After the attack, Prince Albert II suggested the sculptor settle in the Principality for more peace of mind. And so it was that Mateo Mornar took up residence on the Quai Antoine Ier, in a 250m² workshop.

Récréation © Matéo Mornar

“We always take inspiration from someone”

Well-known for his “slightly chubby” sculptures of the female form, the sculptor was inspired by Antonuccio Volti, who encouraged him to fully commit to sculpture.

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It annoyed the “little Croat” when his sculptures were compared to Fernando Botero’s paintings, but it was a friendly rivalry that existed between the two artists. At 6 Quai Albert I, a host of artists shared the premises lent by the Principality. Mateo Mornar, Fernando Botero and Michel Aubéry were like the ‘dads’ there.

“Michel Aubéry and I were sad when Botero left two years ago. We are now the old couple living there. He was very secretive but always very polite,” Mornar says.

Eclectic sculptures

His style, initially mostly female sculptures representing motherhood and protection, evolved towards more political sculptures. Inspired by his insomnia and dreams, he creates sculptures of threatened species, such as polar bears and rhinos, to raise awareness about protecting biodiversity.

The hymn to life, Mateo Mornar © Monaco Tribune/ Théo Briand

“I realised that animals around the world suffer a great deal. So, I made disappearing polar bears, poor rhinos that get their horns cut off. I’ve made a dozen large sculptures of these endangered animals.”

A prolific artist, you can often come across one of his works in  a garden, a square, a street on the Côte d’Azur. His sculptures adorn the landscapes of the Côte d’Azur, including Monaco but especially the Parc des Oliviers in Roquebrune-Cap-Martin where his largest sculptures are located, such as the gigantic 6-metre high Pegasus, Lion or Hippopotamus.

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Pegasus, bronze sculpture © Mateo Mornar
© Matéo Mornar

Major monumental projects

Recently, the sculptor has embarked on new monumental projects. The goal: to change the look of buildings, which are alike the world over. Tired of this uniformity and the race to build ever higher, Mateo Mornar wants to see the emergence of emblematic buildings.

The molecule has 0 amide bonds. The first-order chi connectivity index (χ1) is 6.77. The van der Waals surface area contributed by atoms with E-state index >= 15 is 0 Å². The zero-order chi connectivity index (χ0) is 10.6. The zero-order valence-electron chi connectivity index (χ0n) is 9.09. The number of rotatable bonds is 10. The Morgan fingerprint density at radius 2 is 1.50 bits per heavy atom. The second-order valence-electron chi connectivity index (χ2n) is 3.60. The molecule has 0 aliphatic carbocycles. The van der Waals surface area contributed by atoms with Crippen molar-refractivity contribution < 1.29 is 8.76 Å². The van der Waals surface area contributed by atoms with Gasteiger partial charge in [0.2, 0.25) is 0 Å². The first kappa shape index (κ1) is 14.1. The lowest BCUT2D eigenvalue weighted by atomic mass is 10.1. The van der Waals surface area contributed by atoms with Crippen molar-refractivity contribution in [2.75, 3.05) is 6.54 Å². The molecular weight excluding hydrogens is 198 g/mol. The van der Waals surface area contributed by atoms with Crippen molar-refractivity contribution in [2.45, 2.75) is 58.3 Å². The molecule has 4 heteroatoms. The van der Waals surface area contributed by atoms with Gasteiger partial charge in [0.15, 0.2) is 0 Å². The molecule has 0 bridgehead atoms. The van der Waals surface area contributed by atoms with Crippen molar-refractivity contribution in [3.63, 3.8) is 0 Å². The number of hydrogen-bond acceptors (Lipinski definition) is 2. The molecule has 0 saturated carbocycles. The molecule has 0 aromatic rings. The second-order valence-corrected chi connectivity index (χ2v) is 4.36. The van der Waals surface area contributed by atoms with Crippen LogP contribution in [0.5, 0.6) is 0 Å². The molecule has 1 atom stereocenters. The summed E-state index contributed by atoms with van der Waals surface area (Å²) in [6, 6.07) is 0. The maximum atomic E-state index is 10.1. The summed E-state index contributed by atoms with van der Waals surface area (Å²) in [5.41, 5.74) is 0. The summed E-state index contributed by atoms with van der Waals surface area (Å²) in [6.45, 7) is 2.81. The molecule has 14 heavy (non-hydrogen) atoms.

Hence for example his Horse of Peace, a remarkable building that is 278m high, or his 314m high elephant, symbolising peace, prosperity and longevity.

Mateo Mornar’s big project, an elephant building © Mateo Mornar

Mateo Mornar is bursting with ideas. He has already thought of many other majestic creations bringing houses, theatres, museums, restaurants and shops together in one place.

To develop these immense projects, the sculptor has teamed up with the Deverini architectural firm to make these marvellous fantasies, which stand in stark contrast to traditional architectural designs, a reality.

The Horse of Peace © Mateo Mornar

Transmission and the desire to help

Mateo Mornar is also keen to show off his trade. Often interacting with people, he sometimes works at the Fairmont, and naturally engages in conversation with the somewhat bewildered customers.

The sculptor also provides classes on Saturday afternoons with “about twenty people from 10 to 92 years old.”

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“My dream is to create a foundation in Monaco where there will be doctors, psychologists, art and music professionals, to help people of all ages who, at some point in their lives, don’t know what to do. The idea is to create a centre, free of charge of course, to help them find their way in life.”

It would appear he’s never really forgotten his first job. Mateo Mornar is still keen to share, introduce and transmit his passion for art with people of all ages, and especially to help them discover a goal in life.